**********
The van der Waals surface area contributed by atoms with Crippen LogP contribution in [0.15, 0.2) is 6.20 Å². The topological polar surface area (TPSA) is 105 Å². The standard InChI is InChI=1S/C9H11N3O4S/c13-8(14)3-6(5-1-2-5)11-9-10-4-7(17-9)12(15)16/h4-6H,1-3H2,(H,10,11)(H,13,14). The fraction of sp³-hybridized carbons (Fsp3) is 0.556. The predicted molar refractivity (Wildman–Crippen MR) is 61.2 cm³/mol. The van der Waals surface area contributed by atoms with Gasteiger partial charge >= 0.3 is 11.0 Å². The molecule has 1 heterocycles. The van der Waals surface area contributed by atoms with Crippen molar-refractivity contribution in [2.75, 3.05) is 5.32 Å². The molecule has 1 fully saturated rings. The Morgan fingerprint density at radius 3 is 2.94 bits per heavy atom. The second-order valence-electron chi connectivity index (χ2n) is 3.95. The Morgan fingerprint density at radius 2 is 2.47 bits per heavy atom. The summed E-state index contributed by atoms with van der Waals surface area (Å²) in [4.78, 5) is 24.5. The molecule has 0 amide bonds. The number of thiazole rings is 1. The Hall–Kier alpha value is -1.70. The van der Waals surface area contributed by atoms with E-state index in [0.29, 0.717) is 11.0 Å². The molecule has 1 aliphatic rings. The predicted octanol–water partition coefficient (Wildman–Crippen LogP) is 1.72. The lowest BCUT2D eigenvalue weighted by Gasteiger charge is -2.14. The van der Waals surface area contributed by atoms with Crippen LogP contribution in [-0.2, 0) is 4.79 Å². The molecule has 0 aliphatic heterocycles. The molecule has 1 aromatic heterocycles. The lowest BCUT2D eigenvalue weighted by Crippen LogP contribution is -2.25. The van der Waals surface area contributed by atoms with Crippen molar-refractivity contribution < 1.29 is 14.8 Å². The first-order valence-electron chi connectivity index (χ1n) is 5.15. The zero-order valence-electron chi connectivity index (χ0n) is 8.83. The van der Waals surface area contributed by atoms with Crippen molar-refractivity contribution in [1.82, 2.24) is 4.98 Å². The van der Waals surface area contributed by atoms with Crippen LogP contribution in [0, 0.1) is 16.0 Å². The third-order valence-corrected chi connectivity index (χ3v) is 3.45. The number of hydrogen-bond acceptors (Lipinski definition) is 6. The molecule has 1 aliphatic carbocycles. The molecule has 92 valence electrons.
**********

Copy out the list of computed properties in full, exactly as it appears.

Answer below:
The van der Waals surface area contributed by atoms with Crippen LogP contribution in [0.15, 0.2) is 6.20 Å². The topological polar surface area (TPSA) is 105 Å². The standard InChI is InChI=1S/C9H11N3O4S/c13-8(14)3-6(5-1-2-5)11-9-10-4-7(17-9)12(15)16/h4-6H,1-3H2,(H,10,11)(H,13,14). The fraction of sp³-hybridized carbons (Fsp3) is 0.556. The predicted molar refractivity (Wildman–Crippen MR) is 61.2 cm³/mol. The van der Waals surface area contributed by atoms with Gasteiger partial charge >= 0.3 is 11.0 Å². The molecule has 1 heterocycles. The van der Waals surface area contributed by atoms with Crippen molar-refractivity contribution in [2.75, 3.05) is 5.32 Å². The molecule has 1 fully saturated rings. The Morgan fingerprint density at radius 3 is 2.94 bits per heavy atom. The second-order valence-electron chi connectivity index (χ2n) is 3.95. The Morgan fingerprint density at radius 2 is 2.47 bits per heavy atom. The summed E-state index contributed by atoms with van der Waals surface area (Å²) in [4.78, 5) is 24.5. The molecule has 0 amide bonds. The number of thiazole rings is 1. The Hall–Kier alpha value is -1.70. The van der Waals surface area contributed by atoms with E-state index in [0.29, 0.717) is 11.0 Å². The molecule has 1 aliphatic rings. The predicted octanol–water partition coefficient (Wildman–Crippen LogP) is 1.72. The lowest BCUT2D eigenvalue weighted by Gasteiger charge is -2.14. The van der Waals surface area contributed by atoms with Crippen LogP contribution in [-0.2, 0) is 4.79 Å². The molecule has 0 aliphatic heterocycles. The molecule has 1 aromatic heterocycles. The lowest BCUT2D eigenvalue weighted by Crippen LogP contribution is -2.25. The van der Waals surface area contributed by atoms with Crippen molar-refractivity contribution < 1.29 is 14.8 Å². The first-order valence-electron chi connectivity index (χ1n) is 5.15. The zero-order valence-electron chi connectivity index (χ0n) is 8.83. The van der Waals surface area contributed by atoms with Crippen molar-refractivity contribution in [1.82, 2.24) is 4.98 Å². The van der Waals surface area contributed by atoms with Crippen LogP contribution in [0, 0.1) is 16.0 Å². The third-order valence-corrected chi connectivity index (χ3v) is 3.45. The number of hydrogen-bond acceptors (Lipinski definition) is 6. The molecule has 1 aliphatic carbocycles. The molecule has 92 valence electrons.